Last week, the great and good of the Australian legal profession gathered in Sydney. They packed into the grand Banco courtroom at the Supreme Court of New South Wales, to celebrate the life of one of the most influential Australian judges of all time, Anthony Mason. The former High Court chief justice, now 97, was the guest of honour; the gathering convened to launch a new book, Dynamic and Principled, on Mason’s enduring influence. It was a meeting of legal luminaries – current High Court Justice Stephen Gageler gave the keynote; former High Court judges Michael Kirby and William Gummow were among those in the audience.
Mason’s legacy is remarkable. He served on the High Court for 23 years, including as chief justice for eight, and remains a towering figure in Australian law almost three decades after his retirement. But just as the event in Sydney celebrated Mason’s achievements, it also served as a powerful reminder of the influence wielded by a government when it selects a new High Court justice. Judges shape the law, but governments get to appoint them.
The new Albanese government and its attorney-general, Mark Dreyfus, QC, have taken power at a time of legal flux. Most immediately, Dreyfus is already consulting on his pick to replace High Court Justice Patrick Keane, who retires later this year. Several controversial cases are currently before the High Court – there have been calls for Dreyfus to intervene and withdraw one such dispute, over the unique constitutional status of Indigenous Australians. Institutional reform also looms large, with Labor planning to establish a judicial conduct commission in the wake of high-profile sexual harassment scandals.
Since High Court judges cannot serve past the age of 70, Dreyfus will soon be appointing two new ones: Keane retires in October and Chief Justice Susan Kiefel will finish up by the end of next year. While Australia’s judicial selection process is less politicised than in the United States, the unilateral appointment power bestowed on the attorney-general means that governments tend to appoint with at least a partial nod to candidates’ judicial ideologies.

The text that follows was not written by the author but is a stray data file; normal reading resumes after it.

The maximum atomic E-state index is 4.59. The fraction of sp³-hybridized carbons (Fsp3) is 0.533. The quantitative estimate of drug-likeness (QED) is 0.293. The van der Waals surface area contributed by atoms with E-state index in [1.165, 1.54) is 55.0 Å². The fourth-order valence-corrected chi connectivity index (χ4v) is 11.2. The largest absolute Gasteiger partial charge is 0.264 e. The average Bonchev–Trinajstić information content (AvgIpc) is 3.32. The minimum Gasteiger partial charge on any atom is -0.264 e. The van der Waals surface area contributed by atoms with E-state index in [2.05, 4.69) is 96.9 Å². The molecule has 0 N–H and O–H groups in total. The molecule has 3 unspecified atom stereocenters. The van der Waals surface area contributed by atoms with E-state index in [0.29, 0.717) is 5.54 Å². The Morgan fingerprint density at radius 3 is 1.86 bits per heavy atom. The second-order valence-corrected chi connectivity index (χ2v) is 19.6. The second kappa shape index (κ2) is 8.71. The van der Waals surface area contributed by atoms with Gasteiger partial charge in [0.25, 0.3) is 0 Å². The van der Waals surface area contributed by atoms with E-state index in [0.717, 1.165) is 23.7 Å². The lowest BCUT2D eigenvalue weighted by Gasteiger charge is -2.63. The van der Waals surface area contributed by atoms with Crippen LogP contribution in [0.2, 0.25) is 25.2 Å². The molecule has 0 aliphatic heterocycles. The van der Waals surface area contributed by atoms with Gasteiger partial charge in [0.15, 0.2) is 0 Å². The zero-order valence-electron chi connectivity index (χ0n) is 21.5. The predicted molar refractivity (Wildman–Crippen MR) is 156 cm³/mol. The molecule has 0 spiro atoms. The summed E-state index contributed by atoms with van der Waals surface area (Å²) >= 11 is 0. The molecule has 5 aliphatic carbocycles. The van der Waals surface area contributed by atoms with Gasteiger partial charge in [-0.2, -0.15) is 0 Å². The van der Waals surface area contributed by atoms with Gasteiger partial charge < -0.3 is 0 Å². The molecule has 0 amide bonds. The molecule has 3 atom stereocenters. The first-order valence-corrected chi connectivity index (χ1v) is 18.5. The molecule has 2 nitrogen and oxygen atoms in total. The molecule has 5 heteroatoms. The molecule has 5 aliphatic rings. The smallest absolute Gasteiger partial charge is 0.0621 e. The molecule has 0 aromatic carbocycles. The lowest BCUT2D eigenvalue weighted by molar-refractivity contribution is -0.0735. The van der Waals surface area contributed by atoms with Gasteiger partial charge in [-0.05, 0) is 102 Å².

For example, the Morrison government appointed Simon Steward, a tax law expert with a black-letter judicial approach. Steward demonstrated his conservative credentials in a judgement last year in which he called into question the existence of the implied constitutional free speech protection – a doctrine that has been settled for two decades. Kirby, Australia’s most famous progressive judge, was appointed at the end of the Keating era.
Legal profession sources close to Labor suggested names under Dreyfus’s consideration include former Victorian solicitor-general Kristen Walker, who was appointed to the Victorian Court of Appeal last year; Justice Jayne Jagot, a long-serving and highly respected Federal Court judge; and NSW judges Mark Leeming, Robert Beech-Jones and Andrew Bell, the state’s recently appointed chief justice. Justin Gleeson, SC, who was the federal solicitor-general until a falling out with then attorney-general George Brandis in 2016, is another frequently mentioned candidate, as are Perth-based judge Janine Pritchard and fellow Western Australian Joshua Thomson, SC, Mark McGowan’s solicitor-general.
The decision is not easy, given the need to balance areas of legal expertise, geographic representation and diversity on the bench. “When you appoint a High Court judge, you’ve got to tick a whole lot of boxes, and often there’s compromises,” says Professor Jeremy Gans of Melbourne Law School. Gans predicts Dreyfus will pick a woman, making the bench majority female for the first time in its history. “I think that would be a really important landmark,” he says.